Jumpstart Your Property Search
There is no replacement for a knowledgeable real estate agent who knows the area and the market. Additionally, the power of today’s MLS technology can add value to any property search immediately. However, we want our buyers to also feel empowered to use other methods at their disposal.
Data: The good news is that there is an increasing amount available for buyers, and much of it is public. The bad news is that this can be intimidating, especially since other buyers are likely using it to their advantage. Here are several resources for you:
County Appraisal Districts: Free property searches are typically available on County Appraisal District websites (known as CADs). Here is an example for Hays CAD.
TAMU Real Estate Center: Loads of free data from the Texas A&M Real Estate Center!
GIS Data Files: These can be purchased or downloaded for free. They are software files that open in a free program like Google Earth, or more advanced GIS software for people who understand how to use it. Here is an example from Texas Tech.
Maps: For many buyers, time is a commodity they do not have and it’s not feasible to takes multiple weekends driving to available properties. This is especially true if you are in the market for a land purchase and there are potentially multiple counties with listings for you to consider. The digitization of maps has helped many buyers understand things about properties before visiting in person. Google Maps can be a great tool for buyers. You can log on and search by county, town, neighborhood, address or geographical feature to better understand your search area. For example, you can follow the line of a creek through a neighborhood to see which properties it passes through. Google Maps uses satellite imagery, so you can actually see which areas of the creek show deep water and which run dry.
Here are several other ways to use online maps:
Google Earth: A more in-depth way to use satellite imagery to understand property. You can try searching online for free files to download to add layers of data to your Google Earth (downloaded as .KML files), like here for Hays County.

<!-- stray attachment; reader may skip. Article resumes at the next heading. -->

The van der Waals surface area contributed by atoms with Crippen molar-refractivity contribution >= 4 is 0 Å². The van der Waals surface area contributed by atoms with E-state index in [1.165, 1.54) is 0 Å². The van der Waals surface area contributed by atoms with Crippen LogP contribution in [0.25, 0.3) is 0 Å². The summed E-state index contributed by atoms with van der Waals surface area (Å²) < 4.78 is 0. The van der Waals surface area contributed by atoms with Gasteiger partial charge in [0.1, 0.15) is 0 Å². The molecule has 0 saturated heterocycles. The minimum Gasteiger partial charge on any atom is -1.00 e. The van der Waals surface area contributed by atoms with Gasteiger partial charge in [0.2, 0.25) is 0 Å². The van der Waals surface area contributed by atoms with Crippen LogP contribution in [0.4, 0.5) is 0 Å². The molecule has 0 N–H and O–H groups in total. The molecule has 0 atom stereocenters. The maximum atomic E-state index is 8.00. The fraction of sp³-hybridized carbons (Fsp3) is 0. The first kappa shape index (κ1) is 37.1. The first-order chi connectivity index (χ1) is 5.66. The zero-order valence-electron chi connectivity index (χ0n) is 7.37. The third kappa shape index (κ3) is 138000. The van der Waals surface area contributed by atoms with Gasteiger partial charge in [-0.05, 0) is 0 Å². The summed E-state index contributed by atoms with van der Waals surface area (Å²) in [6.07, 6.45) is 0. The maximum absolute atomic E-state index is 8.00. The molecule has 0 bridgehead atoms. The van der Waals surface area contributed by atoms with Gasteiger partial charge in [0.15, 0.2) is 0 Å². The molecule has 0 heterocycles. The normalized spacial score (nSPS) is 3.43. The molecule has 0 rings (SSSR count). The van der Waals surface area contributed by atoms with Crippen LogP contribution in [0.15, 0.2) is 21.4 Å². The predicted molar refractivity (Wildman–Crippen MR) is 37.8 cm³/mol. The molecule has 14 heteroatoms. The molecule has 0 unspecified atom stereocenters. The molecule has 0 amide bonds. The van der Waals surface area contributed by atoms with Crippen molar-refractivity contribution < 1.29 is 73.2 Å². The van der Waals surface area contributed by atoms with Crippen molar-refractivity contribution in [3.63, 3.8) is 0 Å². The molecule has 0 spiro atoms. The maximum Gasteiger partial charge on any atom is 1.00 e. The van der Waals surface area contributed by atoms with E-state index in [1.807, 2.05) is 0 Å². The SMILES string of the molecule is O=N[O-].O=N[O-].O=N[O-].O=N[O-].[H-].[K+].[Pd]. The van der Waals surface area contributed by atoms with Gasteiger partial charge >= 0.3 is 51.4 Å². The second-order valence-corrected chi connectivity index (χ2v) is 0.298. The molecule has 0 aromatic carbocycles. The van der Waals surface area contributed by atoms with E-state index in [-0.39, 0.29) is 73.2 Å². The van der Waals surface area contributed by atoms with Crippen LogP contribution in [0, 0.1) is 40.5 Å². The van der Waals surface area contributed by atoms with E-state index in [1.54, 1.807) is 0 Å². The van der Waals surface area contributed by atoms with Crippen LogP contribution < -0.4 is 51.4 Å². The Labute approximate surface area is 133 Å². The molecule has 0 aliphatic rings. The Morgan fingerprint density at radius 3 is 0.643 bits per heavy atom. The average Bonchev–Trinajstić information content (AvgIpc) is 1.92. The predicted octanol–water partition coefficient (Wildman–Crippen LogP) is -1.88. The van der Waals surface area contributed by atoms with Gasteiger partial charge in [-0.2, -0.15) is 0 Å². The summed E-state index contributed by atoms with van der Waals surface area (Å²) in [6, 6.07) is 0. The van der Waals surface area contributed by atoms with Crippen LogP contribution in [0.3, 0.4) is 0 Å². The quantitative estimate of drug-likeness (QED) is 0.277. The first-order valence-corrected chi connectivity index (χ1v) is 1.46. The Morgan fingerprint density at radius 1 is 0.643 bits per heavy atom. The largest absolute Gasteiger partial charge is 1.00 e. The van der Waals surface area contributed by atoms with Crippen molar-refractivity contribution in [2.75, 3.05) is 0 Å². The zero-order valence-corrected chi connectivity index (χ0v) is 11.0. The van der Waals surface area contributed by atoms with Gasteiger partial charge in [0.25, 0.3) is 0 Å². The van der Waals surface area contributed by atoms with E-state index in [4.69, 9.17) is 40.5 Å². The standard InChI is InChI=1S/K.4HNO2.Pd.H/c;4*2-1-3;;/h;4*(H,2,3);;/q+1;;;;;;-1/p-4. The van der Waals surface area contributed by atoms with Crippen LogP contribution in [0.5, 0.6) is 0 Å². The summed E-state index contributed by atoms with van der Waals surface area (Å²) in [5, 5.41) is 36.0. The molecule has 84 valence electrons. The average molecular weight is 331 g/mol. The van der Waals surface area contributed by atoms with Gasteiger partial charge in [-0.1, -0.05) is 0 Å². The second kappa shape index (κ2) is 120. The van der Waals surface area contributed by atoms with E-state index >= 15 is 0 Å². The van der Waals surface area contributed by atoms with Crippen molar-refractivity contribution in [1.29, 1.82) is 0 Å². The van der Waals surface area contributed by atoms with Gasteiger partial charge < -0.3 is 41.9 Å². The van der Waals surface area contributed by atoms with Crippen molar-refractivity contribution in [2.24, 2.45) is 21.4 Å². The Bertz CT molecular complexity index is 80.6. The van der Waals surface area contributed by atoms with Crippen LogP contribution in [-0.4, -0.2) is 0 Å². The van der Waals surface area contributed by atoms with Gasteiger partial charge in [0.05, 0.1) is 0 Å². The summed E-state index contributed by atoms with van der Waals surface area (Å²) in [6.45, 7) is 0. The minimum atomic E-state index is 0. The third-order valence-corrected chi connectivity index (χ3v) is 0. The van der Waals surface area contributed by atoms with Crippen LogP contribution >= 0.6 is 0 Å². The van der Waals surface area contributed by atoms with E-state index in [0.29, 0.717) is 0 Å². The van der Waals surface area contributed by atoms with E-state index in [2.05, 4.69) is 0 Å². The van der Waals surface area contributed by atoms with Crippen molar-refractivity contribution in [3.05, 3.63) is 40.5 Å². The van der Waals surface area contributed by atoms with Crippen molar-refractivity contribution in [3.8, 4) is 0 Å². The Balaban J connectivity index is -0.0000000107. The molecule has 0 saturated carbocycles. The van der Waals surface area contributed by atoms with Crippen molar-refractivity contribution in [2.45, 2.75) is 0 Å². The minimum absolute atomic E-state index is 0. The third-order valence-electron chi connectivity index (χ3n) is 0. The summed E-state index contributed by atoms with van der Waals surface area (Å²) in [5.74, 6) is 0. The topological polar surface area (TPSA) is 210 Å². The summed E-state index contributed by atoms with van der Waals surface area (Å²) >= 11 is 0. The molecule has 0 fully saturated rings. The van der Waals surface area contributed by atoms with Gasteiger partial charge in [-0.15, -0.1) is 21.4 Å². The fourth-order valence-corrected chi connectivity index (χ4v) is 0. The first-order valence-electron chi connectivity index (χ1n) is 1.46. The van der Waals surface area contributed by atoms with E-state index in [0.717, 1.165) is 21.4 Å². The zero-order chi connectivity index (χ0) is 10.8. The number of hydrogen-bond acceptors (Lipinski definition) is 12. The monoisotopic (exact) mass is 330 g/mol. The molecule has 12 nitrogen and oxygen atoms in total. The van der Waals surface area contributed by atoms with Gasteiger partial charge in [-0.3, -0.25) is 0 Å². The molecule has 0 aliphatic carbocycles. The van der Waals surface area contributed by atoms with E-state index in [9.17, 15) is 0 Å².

FEMA Flood Maps: Check to see if a property lies within a flood zone.
USDA Soil Maps: The USDA offers an in-depth look at soil types that any person can browse on their website.
Personalization: Use the Internet to your advantage! Between the websites you visit, the acquaintances you make on social media, and the specifications your agent can provide through the MLS – your experience should be one that is personalized and efficient. The more you browse homes or properties online, the more advertisements will learn your behavior and be more useful. Maybe you’re looking at condos downtown and a specific real estate agency advertisement keeps following your site visits. Pay attention because more than likely this means they specialize in downtown living and can help. Alternately, leverage your time on social platforms to see what type of content your connections and network share. It’s a network and social experience you’ve personally built, so chances are there will be valuable content there. And most importantly, your agent will be able to tailor an MLS search specific to your interests and you’ll know every time a listing matches that profile.
Mobile: These days you can type an address or neighborhood into Google while driving by a property you like. Within seconds you can access public sites like Zillow or Trulia, you can get contact information for agents with listings in the area, or even view floor plans from available homes or units. As an agent, it is not uncommon to have your buyer send you property listings simply as they go about town on a Saturday or Sunday – all from their mobile device. Mobile smart phones also speed up the negotiation and contract process once a buyer is at a later stage. For example, a buyer who makes himself or herself available by phone is able to e-sign an offer more quickly and check messages from their agent at a moment’s notice. In a hot market like South Austin where listings can come and go in days, this sort of behavior matters.